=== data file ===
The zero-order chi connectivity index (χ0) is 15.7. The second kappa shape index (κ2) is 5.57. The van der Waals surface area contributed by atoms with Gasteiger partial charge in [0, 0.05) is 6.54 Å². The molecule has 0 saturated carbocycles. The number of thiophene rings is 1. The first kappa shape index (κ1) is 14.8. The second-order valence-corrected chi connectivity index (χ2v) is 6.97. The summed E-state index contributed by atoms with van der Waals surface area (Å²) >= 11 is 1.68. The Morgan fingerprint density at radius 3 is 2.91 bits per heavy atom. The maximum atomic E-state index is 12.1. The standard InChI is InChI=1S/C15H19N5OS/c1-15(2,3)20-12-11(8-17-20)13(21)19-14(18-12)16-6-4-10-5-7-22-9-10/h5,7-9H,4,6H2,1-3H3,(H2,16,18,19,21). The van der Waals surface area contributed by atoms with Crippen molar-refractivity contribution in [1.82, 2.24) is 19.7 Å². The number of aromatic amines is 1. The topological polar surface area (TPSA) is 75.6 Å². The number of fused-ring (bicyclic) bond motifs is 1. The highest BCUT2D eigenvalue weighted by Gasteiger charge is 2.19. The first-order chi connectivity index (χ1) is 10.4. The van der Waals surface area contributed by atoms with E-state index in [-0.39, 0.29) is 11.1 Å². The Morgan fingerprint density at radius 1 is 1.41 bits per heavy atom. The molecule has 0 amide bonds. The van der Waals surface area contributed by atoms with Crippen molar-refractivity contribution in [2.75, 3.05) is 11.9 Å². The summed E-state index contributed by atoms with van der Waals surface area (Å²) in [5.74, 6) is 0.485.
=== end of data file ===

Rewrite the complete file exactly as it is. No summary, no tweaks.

The zero-order chi connectivity index (χ0) is 15.7. The second kappa shape index (κ2) is 5.57. The van der Waals surface area contributed by atoms with Gasteiger partial charge in [0, 0.05) is 6.54 Å². The molecule has 0 saturated carbocycles. The number of thiophene rings is 1. The first kappa shape index (κ1) is 14.8. The second-order valence-corrected chi connectivity index (χ2v) is 6.97. The summed E-state index contributed by atoms with van der Waals surface area (Å²) >= 11 is 1.68. The Morgan fingerprint density at radius 3 is 2.91 bits per heavy atom. The maximum atomic E-state index is 12.1. The standard InChI is InChI=1S/C15H19N5OS/c1-15(2,3)20-12-11(8-17-20)13(21)19-14(18-12)16-6-4-10-5-7-22-9-10/h5,7-9H,4,6H2,1-3H3,(H2,16,18,19,21). The van der Waals surface area contributed by atoms with Crippen molar-refractivity contribution in [1.82, 2.24) is 19.7 Å². The number of aromatic amines is 1. The topological polar surface area (TPSA) is 75.6 Å². The number of fused-ring (bicyclic) bond motifs is 1. The highest BCUT2D eigenvalue weighted by Gasteiger charge is 2.19. The first-order chi connectivity index (χ1) is 10.4. The van der Waals surface area contributed by atoms with E-state index in [-0.39, 0.29) is 11.1 Å². The Morgan fingerprint density at radius 1 is 1.41 bits per heavy atom. The molecule has 0 amide bonds. The van der Waals surface area contributed by atoms with Crippen molar-refractivity contribution in [2.75, 3.05) is 11.9 Å². The summed E-state index contributed by atoms with van der Waals surface area (Å²) in [5.74, 6) is 0.485.